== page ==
(Image credit: Future)

The 30W charging on the Pixel 8 Pro certainly isn’t bad, but it could be better, particularly since the likes of the Samsung Galaxy S23 Ultra have been hitting 45W wired charging speeds for the past few years. Normally I’m more in favor of better battery life, rather than relying on fast charging, but there’s no reason why we can’t have both.

Sure it’ll mean having to buy another charging brick, which isn’t likely to be cheap, but that’s a small price to pay. At the very least, it’d be nice to see wireless charging speeds go up, because 23W isn’t all that impressive. 

If Google really does include Qi2, and a new Pixel Stand wireless charger, there’s nothing stopping it from bumping it up by at least a couple of watts. The more we get, the happier I’ll be.

No price increase

The Google Pixel 8 series costs $100 more than the Pixel 7 series, which is not ideal. While the phones are still cheaper than their rivals, smartphones are expensive enough as it is — and nobody likes paying more for stuff they want.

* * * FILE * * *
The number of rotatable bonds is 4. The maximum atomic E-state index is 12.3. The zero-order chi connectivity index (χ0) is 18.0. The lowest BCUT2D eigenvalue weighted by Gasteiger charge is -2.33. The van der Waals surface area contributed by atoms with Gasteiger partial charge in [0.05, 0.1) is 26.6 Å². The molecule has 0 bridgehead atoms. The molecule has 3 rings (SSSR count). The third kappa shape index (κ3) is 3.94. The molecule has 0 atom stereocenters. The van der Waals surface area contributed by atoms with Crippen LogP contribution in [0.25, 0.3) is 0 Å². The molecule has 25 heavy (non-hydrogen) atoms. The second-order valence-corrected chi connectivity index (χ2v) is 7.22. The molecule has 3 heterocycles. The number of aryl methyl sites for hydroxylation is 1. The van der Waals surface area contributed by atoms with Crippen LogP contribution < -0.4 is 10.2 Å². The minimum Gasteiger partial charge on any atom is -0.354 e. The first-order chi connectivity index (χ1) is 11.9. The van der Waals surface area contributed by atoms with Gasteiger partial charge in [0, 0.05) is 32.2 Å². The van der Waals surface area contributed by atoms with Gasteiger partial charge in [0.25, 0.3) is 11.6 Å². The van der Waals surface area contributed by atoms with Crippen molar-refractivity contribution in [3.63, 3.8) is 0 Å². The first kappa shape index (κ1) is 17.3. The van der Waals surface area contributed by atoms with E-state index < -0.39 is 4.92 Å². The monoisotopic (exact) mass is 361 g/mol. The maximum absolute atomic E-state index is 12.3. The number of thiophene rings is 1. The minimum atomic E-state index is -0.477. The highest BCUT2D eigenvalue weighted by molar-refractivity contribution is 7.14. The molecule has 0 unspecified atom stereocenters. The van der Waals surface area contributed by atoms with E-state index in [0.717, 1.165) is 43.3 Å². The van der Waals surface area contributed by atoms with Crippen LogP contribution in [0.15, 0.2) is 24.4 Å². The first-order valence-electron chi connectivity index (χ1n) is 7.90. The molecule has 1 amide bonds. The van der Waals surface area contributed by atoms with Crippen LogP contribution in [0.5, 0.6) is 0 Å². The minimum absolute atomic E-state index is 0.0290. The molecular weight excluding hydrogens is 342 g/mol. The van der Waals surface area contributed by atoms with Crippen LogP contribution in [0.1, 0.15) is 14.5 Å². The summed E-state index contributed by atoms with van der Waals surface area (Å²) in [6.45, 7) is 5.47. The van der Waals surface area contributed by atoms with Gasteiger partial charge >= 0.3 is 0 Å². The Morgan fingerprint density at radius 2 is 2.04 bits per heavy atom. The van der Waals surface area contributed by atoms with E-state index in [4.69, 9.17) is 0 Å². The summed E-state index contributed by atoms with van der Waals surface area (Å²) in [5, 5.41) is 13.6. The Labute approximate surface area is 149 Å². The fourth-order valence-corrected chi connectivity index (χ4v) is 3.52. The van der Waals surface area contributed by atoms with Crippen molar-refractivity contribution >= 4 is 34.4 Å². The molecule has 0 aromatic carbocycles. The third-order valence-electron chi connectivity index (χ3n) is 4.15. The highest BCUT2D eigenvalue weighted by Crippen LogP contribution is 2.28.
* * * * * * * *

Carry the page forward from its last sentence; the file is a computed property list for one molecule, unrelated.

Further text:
That means it’s the last thing we want to see from the Pixel 9 series. Google already had to make the unpopular decision to increase its prices, but pushing them up again so quickly might just destroy any goodwill it still has with Pixel fan, especially considering the lower price has been one of the most appealing things about Google’s phones.

Scrap the temperature sensor and lay off gimmicks

Google Pixel 8 Pro held in hand.

(Image credit: Future)

The temperature sensor on the Pixel 8 Pro is a neat idea, but it’s a couple of years too late to be a major selling point. It makes me wonder why Google bothered to include it, beyond using the concept as a marketing gimmick. Honestly? We should do away with the thing and put whatever resources it ate up to better use.